equality legislation”. Despite the participation rate of women in labour
market improving form how it was, there is clearly still obvious inequality that
remains in working conditions and the pay gap may be considered as the most obvious
difference between women and men in the UK.  “Women working full time earn 17% less
per hour than men, and women working part time 39% less per hour than men
working full time. Mothers of young children face the widest pay gap, earning
on average just 67% of the male hourly wage. And despite the Labour
Government’s focus on improving work-life balance for parents of young
children, 30,000 pregnant women are still unlawfully dismissed from their jobs
each year”

 

 

(Bellamy &
Cameron 2006). ”The evidence indicates that mothers still face inequality in
terms of losing jobs even legislation is there for protection”. Despite this
woman who do full-time jobs are getting more and more equal with men considering
that they have the same level of education and occupation level. women that are
in part-time jobs are paid in lower wages and lower occupation level than men.
Gender discrimination has been known to be one of the major reasons for the pay
gap as well as ineffective gender equality legislation is another big factor.
There is a lot of, arguments concerning how the legislation itself is put into
practice. Other than dealing with the main causes of discrimination, the current
legislation concerns itself too much on fixing the consequences of gender
inequality. The idea that gender equality legislations are not taken seriously
is well known by society and the ineffectiveness of it is not only for
individuals themselves it is also for the organisations. One support idea of
gender equality is that all the legislations focus on how to improve women’s
role in labour market but not mention the role that man need to contribute to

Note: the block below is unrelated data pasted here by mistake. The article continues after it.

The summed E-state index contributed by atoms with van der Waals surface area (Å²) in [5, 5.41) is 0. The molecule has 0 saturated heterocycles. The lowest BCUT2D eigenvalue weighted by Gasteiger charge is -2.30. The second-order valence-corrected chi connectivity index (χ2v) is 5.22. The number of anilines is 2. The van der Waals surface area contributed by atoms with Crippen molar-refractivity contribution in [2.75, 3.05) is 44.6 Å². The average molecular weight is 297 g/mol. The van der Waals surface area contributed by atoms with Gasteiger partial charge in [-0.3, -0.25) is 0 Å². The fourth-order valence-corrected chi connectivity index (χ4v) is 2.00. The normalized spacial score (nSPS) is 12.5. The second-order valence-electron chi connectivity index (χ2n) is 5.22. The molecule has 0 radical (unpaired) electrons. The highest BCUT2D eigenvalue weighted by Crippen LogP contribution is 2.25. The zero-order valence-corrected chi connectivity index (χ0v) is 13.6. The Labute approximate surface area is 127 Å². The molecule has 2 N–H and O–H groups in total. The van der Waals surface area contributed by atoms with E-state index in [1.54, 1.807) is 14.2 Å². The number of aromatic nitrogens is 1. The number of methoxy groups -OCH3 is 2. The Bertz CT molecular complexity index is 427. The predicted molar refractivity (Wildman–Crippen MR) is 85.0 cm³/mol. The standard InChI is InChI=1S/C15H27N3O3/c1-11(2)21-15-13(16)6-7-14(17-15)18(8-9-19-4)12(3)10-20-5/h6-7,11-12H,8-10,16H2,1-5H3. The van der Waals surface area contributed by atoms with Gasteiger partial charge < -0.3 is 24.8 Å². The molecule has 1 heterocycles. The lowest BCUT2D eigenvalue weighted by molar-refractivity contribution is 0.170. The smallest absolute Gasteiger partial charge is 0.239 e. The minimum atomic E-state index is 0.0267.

this. An example of this being that if men and women highly participated in
labour market this would result in no carer for the family. This links with the
stereotype of men being breadwinners and that women are less likely to have a
stable employment status. One topic is that no matter the amount of time that women
spend on building their career’s, men are still considered as more suitable to
make decisions. This talks on the point on women going out working without
concern about what the man’s role is may cause issues such as children being
left with no carer. The idea of men always being the dominant earner may occur
in the absence of women making economic contribution to the family as men do
therefore, future  generations are more
likely build the same sort of family for their own in the future. This results
to men and women continuing to be breadwinners and housekeepers. This all shows
that despite legislations being in place to protective women a lack of
knowledge of the law means that workers and employers did not associate with
the government to promote the equality legislation. Diversity
within the workplace is a key element for the core of a business plan for the
companies to develop their skills and practices as employing the exact same
type of people for a company with continue to come out with the same ideas and